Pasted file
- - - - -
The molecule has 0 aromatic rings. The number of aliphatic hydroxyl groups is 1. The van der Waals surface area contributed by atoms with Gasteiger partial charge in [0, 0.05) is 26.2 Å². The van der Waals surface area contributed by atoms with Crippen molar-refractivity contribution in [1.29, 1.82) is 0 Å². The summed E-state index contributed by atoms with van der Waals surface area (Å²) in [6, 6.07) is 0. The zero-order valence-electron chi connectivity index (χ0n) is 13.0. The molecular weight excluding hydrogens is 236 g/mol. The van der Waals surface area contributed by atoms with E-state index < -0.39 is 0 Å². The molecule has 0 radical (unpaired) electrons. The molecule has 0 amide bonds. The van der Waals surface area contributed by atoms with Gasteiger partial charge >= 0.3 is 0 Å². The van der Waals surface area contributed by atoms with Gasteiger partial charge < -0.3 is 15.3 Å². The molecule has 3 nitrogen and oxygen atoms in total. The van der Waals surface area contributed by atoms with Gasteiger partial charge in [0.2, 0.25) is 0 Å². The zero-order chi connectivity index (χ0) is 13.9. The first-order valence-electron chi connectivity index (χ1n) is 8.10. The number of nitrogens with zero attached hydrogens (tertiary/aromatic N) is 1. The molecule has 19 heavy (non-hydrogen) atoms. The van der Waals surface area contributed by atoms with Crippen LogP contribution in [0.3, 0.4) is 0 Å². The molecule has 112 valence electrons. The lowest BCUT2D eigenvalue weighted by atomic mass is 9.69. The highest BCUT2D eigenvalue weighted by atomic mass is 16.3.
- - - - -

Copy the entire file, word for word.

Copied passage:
The molecule has 0 aromatic rings. The number of aliphatic hydroxyl groups is 1. The van der Waals surface area contributed by atoms with Gasteiger partial charge in [0, 0.05) is 26.2 Å². The van der Waals surface area contributed by atoms with Crippen molar-refractivity contribution in [1.29, 1.82) is 0 Å². The summed E-state index contributed by atoms with van der Waals surface area (Å²) in [6, 6.07) is 0. The zero-order valence-electron chi connectivity index (χ0n) is 13.0. The molecular weight excluding hydrogens is 236 g/mol. The van der Waals surface area contributed by atoms with E-state index < -0.39 is 0 Å². The molecule has 0 radical (unpaired) electrons. The molecule has 0 amide bonds. The van der Waals surface area contributed by atoms with Gasteiger partial charge >= 0.3 is 0 Å². The van der Waals surface area contributed by atoms with Gasteiger partial charge < -0.3 is 15.3 Å². The molecule has 3 nitrogen and oxygen atoms in total. The van der Waals surface area contributed by atoms with Gasteiger partial charge in [0.2, 0.25) is 0 Å². The zero-order chi connectivity index (χ0) is 13.9. The first-order valence-electron chi connectivity index (χ1n) is 8.10. The number of nitrogens with zero attached hydrogens (tertiary/aromatic N) is 1. The molecule has 19 heavy (non-hydrogen) atoms. The van der Waals surface area contributed by atoms with Crippen LogP contribution in [0.3, 0.4) is 0 Å². The molecule has 112 valence electrons. The lowest BCUT2D eigenvalue weighted by atomic mass is 9.69. The highest BCUT2D eigenvalue weighted by atomic mass is 16.3.